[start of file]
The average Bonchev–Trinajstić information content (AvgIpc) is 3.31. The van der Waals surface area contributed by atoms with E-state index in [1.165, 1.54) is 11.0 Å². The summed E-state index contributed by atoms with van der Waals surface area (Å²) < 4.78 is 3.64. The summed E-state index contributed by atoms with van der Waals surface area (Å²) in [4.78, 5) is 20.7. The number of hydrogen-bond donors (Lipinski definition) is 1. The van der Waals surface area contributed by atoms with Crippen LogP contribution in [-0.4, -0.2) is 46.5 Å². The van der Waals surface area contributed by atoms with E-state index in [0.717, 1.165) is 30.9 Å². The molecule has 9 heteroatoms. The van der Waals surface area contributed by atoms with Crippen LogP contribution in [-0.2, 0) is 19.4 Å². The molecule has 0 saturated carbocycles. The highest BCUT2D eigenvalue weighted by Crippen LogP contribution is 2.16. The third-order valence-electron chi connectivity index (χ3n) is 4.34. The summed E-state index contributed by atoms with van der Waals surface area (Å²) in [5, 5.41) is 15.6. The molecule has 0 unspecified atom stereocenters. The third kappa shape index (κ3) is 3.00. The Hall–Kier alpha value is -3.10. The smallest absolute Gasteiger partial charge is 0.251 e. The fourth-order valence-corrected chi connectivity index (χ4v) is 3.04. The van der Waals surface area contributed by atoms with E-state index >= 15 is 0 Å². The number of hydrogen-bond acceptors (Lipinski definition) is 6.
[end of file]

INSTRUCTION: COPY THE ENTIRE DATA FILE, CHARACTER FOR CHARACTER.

The average Bonchev–Trinajstić information content (AvgIpc) is 3.31. The van der Waals surface area contributed by atoms with E-state index in [1.165, 1.54) is 11.0 Å². The summed E-state index contributed by atoms with van der Waals surface area (Å²) < 4.78 is 3.64. The summed E-state index contributed by atoms with van der Waals surface area (Å²) in [4.78, 5) is 20.7. The number of hydrogen-bond donors (Lipinski definition) is 1. The van der Waals surface area contributed by atoms with Crippen LogP contribution in [-0.4, -0.2) is 46.5 Å². The van der Waals surface area contributed by atoms with E-state index in [0.717, 1.165) is 30.9 Å². The molecule has 9 heteroatoms. The van der Waals surface area contributed by atoms with Crippen LogP contribution in [-0.2, 0) is 19.4 Å². The molecule has 0 saturated carbocycles. The highest BCUT2D eigenvalue weighted by Crippen LogP contribution is 2.16. The third-order valence-electron chi connectivity index (χ3n) is 4.34. The summed E-state index contributed by atoms with van der Waals surface area (Å²) in [5, 5.41) is 15.6. The molecule has 0 unspecified atom stereocenters. The third kappa shape index (κ3) is 3.00. The Hall–Kier alpha value is -3.10. The smallest absolute Gasteiger partial charge is 0.251 e. The fourth-order valence-corrected chi connectivity index (χ4v) is 3.04. The van der Waals surface area contributed by atoms with E-state index >= 15 is 0 Å². The number of hydrogen-bond acceptors (Lipinski definition) is 6.